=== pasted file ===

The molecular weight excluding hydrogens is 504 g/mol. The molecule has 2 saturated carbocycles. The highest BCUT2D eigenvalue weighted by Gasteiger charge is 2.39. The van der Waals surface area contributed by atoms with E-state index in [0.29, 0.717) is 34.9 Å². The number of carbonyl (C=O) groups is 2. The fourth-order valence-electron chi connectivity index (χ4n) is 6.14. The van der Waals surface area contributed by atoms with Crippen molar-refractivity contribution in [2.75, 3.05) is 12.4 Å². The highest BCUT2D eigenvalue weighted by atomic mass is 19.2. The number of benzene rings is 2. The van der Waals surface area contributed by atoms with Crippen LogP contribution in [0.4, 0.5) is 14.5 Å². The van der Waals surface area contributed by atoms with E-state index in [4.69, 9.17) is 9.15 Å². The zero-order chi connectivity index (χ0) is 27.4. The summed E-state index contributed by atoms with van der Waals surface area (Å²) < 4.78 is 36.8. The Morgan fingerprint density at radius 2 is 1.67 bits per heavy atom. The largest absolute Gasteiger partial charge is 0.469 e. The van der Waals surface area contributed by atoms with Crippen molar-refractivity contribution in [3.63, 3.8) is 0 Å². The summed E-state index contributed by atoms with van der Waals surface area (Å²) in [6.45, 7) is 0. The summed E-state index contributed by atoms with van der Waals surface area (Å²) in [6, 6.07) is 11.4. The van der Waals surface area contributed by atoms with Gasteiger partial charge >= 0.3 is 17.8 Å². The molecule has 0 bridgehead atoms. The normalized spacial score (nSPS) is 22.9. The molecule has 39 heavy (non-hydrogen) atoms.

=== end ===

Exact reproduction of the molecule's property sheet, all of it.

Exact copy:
The molecular weight excluding hydrogens is 504 g/mol. The molecule has 2 saturated carbocycles. The highest BCUT2D eigenvalue weighted by Gasteiger charge is 2.39. The van der Waals surface area contributed by atoms with E-state index in [0.29, 0.717) is 34.9 Å². The number of carbonyl (C=O) groups is 2. The fourth-order valence-electron chi connectivity index (χ4n) is 6.14. The van der Waals surface area contributed by atoms with Crippen molar-refractivity contribution in [2.75, 3.05) is 12.4 Å². The highest BCUT2D eigenvalue weighted by atomic mass is 19.2. The number of benzene rings is 2. The van der Waals surface area contributed by atoms with Crippen LogP contribution in [0.4, 0.5) is 14.5 Å². The van der Waals surface area contributed by atoms with E-state index in [4.69, 9.17) is 9.15 Å². The zero-order chi connectivity index (χ0) is 27.4. The summed E-state index contributed by atoms with van der Waals surface area (Å²) < 4.78 is 36.8. The Morgan fingerprint density at radius 2 is 1.67 bits per heavy atom. The largest absolute Gasteiger partial charge is 0.469 e. The van der Waals surface area contributed by atoms with Crippen molar-refractivity contribution in [3.63, 3.8) is 0 Å². The summed E-state index contributed by atoms with van der Waals surface area (Å²) in [6.45, 7) is 0. The summed E-state index contributed by atoms with van der Waals surface area (Å²) in [6, 6.07) is 11.4. The van der Waals surface area contributed by atoms with Gasteiger partial charge >= 0.3 is 17.8 Å². The molecule has 0 bridgehead atoms. The normalized spacial score (nSPS) is 22.9. The molecule has 39 heavy (non-hydrogen) atoms.